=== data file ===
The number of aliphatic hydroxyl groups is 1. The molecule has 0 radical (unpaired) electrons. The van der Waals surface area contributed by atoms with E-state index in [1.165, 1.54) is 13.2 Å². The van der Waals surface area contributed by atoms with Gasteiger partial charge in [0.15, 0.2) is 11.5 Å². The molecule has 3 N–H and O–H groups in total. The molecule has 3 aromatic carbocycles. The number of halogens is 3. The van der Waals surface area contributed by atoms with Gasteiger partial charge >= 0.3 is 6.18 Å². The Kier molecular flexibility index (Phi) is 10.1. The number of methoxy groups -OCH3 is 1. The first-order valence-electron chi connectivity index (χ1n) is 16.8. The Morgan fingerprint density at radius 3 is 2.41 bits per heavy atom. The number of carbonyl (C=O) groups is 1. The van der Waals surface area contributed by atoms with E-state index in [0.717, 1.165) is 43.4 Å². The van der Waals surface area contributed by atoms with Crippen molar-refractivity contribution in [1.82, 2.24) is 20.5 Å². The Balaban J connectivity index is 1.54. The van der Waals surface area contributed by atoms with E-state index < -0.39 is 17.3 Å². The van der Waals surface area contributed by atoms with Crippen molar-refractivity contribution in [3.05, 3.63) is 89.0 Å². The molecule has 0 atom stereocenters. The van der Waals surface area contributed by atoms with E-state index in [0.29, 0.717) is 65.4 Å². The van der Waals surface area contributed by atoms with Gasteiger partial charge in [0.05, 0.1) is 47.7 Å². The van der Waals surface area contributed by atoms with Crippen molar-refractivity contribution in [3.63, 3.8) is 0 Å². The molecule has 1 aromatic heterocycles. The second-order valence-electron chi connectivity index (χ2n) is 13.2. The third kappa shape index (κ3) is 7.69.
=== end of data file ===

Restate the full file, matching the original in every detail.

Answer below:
The number of aliphatic hydroxyl groups is 1. The molecule has 0 radical (unpaired) electrons. The van der Waals surface area contributed by atoms with E-state index in [1.165, 1.54) is 13.2 Å². The van der Waals surface area contributed by atoms with Gasteiger partial charge in [0.15, 0.2) is 11.5 Å². The molecule has 3 N–H and O–H groups in total. The molecule has 3 aromatic carbocycles. The number of halogens is 3. The van der Waals surface area contributed by atoms with Gasteiger partial charge >= 0.3 is 6.18 Å². The Kier molecular flexibility index (Phi) is 10.1. The number of methoxy groups -OCH3 is 1. The first-order valence-electron chi connectivity index (χ1n) is 16.8. The Morgan fingerprint density at radius 3 is 2.41 bits per heavy atom. The number of carbonyl (C=O) groups is 1. The van der Waals surface area contributed by atoms with E-state index in [0.717, 1.165) is 43.4 Å². The van der Waals surface area contributed by atoms with Crippen molar-refractivity contribution in [1.82, 2.24) is 20.5 Å². The Balaban J connectivity index is 1.54. The van der Waals surface area contributed by atoms with E-state index < -0.39 is 17.3 Å². The van der Waals surface area contributed by atoms with Crippen molar-refractivity contribution in [3.05, 3.63) is 89.0 Å². The molecule has 0 atom stereocenters. The van der Waals surface area contributed by atoms with E-state index in [0.29, 0.717) is 65.4 Å². The van der Waals surface area contributed by atoms with Gasteiger partial charge in [0.05, 0.1) is 47.7 Å². The van der Waals surface area contributed by atoms with Crippen molar-refractivity contribution in [3.63, 3.8) is 0 Å². The molecule has 1 aromatic heterocycles. The second-order valence-electron chi connectivity index (χ2n) is 13.2. The third kappa shape index (κ3) is 7.69.